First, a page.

Lawyers representing Sean Dunne and an Isle of Man-based trust have told the High Court that they want their applications to vacate freezing orders obtained against them by the businessman’s children heard as soon as possible.
Last month, the court granted five of Mr Dunne’s sons a temporary injunction against Traviata Ltd, Mr Sean Dunne and Bessilton Holdings Ltd.
The orders prevent the defendants from selling or dissipating the proceeds of sale of two valuable properties located at 9A and 19 Churchfields, Straffon, Co Kildare, near the K Club resort.
The order also prevents the defendants from dealing with the proceeds of the sale of one of the properties. The court heard that one of the properties was sold for approximately €1 million.
Traviata is an Isle of Man registered company, fully owned by the SD Trust. Mr Sean Dunne is the settlor of the trust, which is allegedly for the benefit Mr Dunne’s children.
When the matter came before the court on Thursday, Aillil O’Reilly Bl for Traviata told Mr Justice Senan Allen his client disputes the court’s jurisdiction to have made the injunction.
Traviata does not recognise the court’s jurisdiction and claims it is not bound by the orders, the court heard.
Counsel said Mr Dunne has nothing to do with and is separate from the trust. In reply to a question from the judge, counsel said that the bulk of money from the sale of one of the properties was in an Isle of Man bank.
The remainder of those funds remain in the client account of an Irish solicitor’s firm, for capital gains tax obligations, counsel said.
Mr Sean Dunne, who now resides in the UK, claims the injunction was both a fraud against him and the court. He claims assets at the centre of the dispute were not his, and belonged to the trust.
A solicitor, Mr Dunne told Mr Justice Allen, had just come on record, and was seeking a date for the hearing of a motion seeking to have the injunction against him set aside.
The third defendant, Bessilton, is the alleged registered and legal owner of the two properties, but is not the beneficial owner.
It claims the dispute is between the other parties, and its lawyers have said it will comply with all orders made by the court.
Ross Gorman Bl instructed by solicitor Graham Kenny for the plaintiffs told the judge his side was very concerned, particularly about the trust position in relation to the injunction.
Counsel said his side wanted a hearing as soon as possible, to have the freezing orders kept in place until the full trial of the action.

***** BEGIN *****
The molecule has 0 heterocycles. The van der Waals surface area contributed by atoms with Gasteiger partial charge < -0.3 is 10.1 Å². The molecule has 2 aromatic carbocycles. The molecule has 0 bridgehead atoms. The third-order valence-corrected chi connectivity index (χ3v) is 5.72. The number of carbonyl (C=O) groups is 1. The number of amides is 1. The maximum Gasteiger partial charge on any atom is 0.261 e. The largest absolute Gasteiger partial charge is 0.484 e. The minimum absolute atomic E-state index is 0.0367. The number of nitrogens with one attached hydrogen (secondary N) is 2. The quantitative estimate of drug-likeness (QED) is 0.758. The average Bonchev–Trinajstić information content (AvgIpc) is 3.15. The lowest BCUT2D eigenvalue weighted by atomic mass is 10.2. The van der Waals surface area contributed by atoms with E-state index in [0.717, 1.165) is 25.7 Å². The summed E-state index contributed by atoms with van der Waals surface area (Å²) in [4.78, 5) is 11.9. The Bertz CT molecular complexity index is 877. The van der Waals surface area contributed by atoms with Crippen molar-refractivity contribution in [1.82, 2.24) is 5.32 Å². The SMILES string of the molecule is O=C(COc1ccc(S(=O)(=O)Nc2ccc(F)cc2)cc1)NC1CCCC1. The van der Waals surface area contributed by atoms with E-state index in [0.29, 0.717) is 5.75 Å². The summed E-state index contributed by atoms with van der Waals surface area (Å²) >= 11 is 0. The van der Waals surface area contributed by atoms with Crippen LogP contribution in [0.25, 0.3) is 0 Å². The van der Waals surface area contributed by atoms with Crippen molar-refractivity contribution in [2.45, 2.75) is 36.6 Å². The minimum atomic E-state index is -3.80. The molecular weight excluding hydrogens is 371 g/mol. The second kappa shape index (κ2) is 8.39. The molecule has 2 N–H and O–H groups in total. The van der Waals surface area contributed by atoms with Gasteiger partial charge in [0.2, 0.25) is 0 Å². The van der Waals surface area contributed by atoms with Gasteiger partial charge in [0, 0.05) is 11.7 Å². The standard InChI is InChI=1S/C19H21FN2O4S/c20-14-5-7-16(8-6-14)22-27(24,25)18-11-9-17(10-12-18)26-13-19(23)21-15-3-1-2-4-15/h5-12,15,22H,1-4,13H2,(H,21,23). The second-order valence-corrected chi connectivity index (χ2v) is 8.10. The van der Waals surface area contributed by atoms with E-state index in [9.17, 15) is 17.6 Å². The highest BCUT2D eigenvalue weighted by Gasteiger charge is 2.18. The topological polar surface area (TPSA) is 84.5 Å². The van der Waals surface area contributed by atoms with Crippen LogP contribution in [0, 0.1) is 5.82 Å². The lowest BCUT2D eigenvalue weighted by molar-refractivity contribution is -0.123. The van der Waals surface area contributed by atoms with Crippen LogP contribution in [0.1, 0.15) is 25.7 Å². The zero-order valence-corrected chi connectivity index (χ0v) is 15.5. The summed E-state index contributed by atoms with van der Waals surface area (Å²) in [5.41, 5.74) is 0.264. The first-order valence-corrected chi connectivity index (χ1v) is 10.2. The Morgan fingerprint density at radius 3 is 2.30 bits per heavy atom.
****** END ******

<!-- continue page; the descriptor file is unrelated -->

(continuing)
Sons and former wife
Counsel also said his side was concerned that the first two defendants had not kept deadlines previously imposed by the court for the exchange of documents in the case.
Mr Justice Allen, noting the failure to adhere to directions previously set down by the court, adjourned Traviata’s motion to a date next month, with the temporary orders remaining in place.
The injunction was sought by John Dunne, the businessman’s son from his first marriage, along with Sean Dunne’s four sons, who are all minors, with Gayle Killilea, who is Sean Dunne’s second and now former wife. The four minors are suing through Ms Killilea.
Amrabko unlimited company is also a plaintiff. Ms Killilea is a director of that firm, which claims it has spent €577,000 on a house being built at one of the properties.
The plaintiffs claim the two properties were the subject of the settlement of a legal dispute between Sean Dunne and Bessilton in 2004.
One of the properties was to be transferred to John Dunne and works have been carried out on that site by Amrabko, it is claimed.
It is claimed that when that property was completed it was to be sold, and Amrabko would be paid from the proceeds of that sale.
The second site was held in the name of Traviata for the benefit of the children from both of Sean Dunne’s marriages, it is alleged.
The plaintiffs claim that they became aware that the properties had been put up for sale, in an allegedly secret manner.
One of the two properties was sold for €1 million, which it is alleged amounts to a gross undervalue of the property.
The plaintiffs believe that the properties are not being sold for the beneficiaries, but rather for the benefit of Sean Dunne.
As Mr Sean Dunne is bankrupt, the Official Assignee in Bankruptcy was made a notice party to the application. It is reserving its position regarding the action.